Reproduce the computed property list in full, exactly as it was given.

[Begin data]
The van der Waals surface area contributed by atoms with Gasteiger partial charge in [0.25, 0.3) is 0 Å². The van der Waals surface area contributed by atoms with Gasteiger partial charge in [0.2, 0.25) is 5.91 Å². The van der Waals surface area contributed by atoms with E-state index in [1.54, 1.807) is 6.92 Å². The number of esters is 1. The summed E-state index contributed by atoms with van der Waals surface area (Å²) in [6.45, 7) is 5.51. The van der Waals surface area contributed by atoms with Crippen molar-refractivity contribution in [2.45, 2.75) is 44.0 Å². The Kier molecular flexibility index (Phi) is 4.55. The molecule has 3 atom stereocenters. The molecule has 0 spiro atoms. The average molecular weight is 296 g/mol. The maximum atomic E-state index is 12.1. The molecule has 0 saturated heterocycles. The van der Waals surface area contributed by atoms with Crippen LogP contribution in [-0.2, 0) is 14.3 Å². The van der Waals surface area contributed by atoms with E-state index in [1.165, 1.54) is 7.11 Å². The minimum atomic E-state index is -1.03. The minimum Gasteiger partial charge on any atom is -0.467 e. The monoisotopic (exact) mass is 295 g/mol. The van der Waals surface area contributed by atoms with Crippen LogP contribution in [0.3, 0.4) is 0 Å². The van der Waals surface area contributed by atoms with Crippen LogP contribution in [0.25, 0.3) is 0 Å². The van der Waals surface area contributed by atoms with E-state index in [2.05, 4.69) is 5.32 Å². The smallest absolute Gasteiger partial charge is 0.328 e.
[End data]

The van der Waals surface area contributed by atoms with Gasteiger partial charge in [0.25, 0.3) is 0 Å². The van der Waals surface area contributed by atoms with Gasteiger partial charge in [0.2, 0.25) is 5.91 Å². The van der Waals surface area contributed by atoms with E-state index in [1.54, 1.807) is 6.92 Å². The number of esters is 1. The summed E-state index contributed by atoms with van der Waals surface area (Å²) in [6.45, 7) is 5.51. The van der Waals surface area contributed by atoms with Crippen molar-refractivity contribution in [2.45, 2.75) is 44.0 Å². The Kier molecular flexibility index (Phi) is 4.55. The molecule has 3 atom stereocenters. The molecule has 0 spiro atoms. The average molecular weight is 296 g/mol. The maximum atomic E-state index is 12.1. The molecule has 0 saturated heterocycles. The van der Waals surface area contributed by atoms with Crippen LogP contribution in [-0.2, 0) is 14.3 Å². The van der Waals surface area contributed by atoms with E-state index in [1.165, 1.54) is 7.11 Å². The minimum atomic E-state index is -1.03. The minimum Gasteiger partial charge on any atom is -0.467 e. The monoisotopic (exact) mass is 295 g/mol. The van der Waals surface area contributed by atoms with Crippen LogP contribution in [0.3, 0.4) is 0 Å². The van der Waals surface area contributed by atoms with Crippen LogP contribution in [0.25, 0.3) is 0 Å². The van der Waals surface area contributed by atoms with E-state index in [2.05, 4.69) is 5.32 Å². The smallest absolute Gasteiger partial charge is 0.328 e.